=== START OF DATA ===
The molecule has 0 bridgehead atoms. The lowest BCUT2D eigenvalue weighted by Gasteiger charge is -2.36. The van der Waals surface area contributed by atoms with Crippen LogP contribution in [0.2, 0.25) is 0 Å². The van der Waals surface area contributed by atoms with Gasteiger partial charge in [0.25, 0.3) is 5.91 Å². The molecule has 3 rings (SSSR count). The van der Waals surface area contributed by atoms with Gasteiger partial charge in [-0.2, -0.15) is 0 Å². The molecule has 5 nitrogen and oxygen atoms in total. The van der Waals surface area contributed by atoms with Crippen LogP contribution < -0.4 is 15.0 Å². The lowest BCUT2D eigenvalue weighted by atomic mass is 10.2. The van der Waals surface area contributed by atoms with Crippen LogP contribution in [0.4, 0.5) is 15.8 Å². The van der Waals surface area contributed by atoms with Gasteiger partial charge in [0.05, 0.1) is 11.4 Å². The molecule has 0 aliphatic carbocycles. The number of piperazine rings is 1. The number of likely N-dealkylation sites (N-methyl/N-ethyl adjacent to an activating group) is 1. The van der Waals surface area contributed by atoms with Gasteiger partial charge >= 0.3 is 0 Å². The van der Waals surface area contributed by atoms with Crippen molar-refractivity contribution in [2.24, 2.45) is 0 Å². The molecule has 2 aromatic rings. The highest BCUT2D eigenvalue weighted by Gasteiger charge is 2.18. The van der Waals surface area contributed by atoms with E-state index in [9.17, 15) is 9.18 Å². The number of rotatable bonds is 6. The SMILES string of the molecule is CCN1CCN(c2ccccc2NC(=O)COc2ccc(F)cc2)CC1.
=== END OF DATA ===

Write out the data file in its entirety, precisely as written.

The molecule has 0 bridgehead atoms. The lowest BCUT2D eigenvalue weighted by Gasteiger charge is -2.36. The van der Waals surface area contributed by atoms with Crippen LogP contribution in [0.2, 0.25) is 0 Å². The van der Waals surface area contributed by atoms with Gasteiger partial charge in [0.25, 0.3) is 5.91 Å². The molecule has 3 rings (SSSR count). The van der Waals surface area contributed by atoms with Gasteiger partial charge in [-0.2, -0.15) is 0 Å². The molecule has 5 nitrogen and oxygen atoms in total. The van der Waals surface area contributed by atoms with Crippen LogP contribution < -0.4 is 15.0 Å². The lowest BCUT2D eigenvalue weighted by atomic mass is 10.2. The van der Waals surface area contributed by atoms with Crippen LogP contribution in [0.4, 0.5) is 15.8 Å². The van der Waals surface area contributed by atoms with Gasteiger partial charge in [0.05, 0.1) is 11.4 Å². The molecule has 0 aliphatic carbocycles. The number of piperazine rings is 1. The number of likely N-dealkylation sites (N-methyl/N-ethyl adjacent to an activating group) is 1. The van der Waals surface area contributed by atoms with Gasteiger partial charge >= 0.3 is 0 Å². The van der Waals surface area contributed by atoms with Crippen molar-refractivity contribution in [2.24, 2.45) is 0 Å². The molecule has 2 aromatic rings. The highest BCUT2D eigenvalue weighted by Gasteiger charge is 2.18. The van der Waals surface area contributed by atoms with E-state index in [9.17, 15) is 9.18 Å². The number of rotatable bonds is 6. The SMILES string of the molecule is CCN1CCN(c2ccccc2NC(=O)COc2ccc(F)cc2)CC1.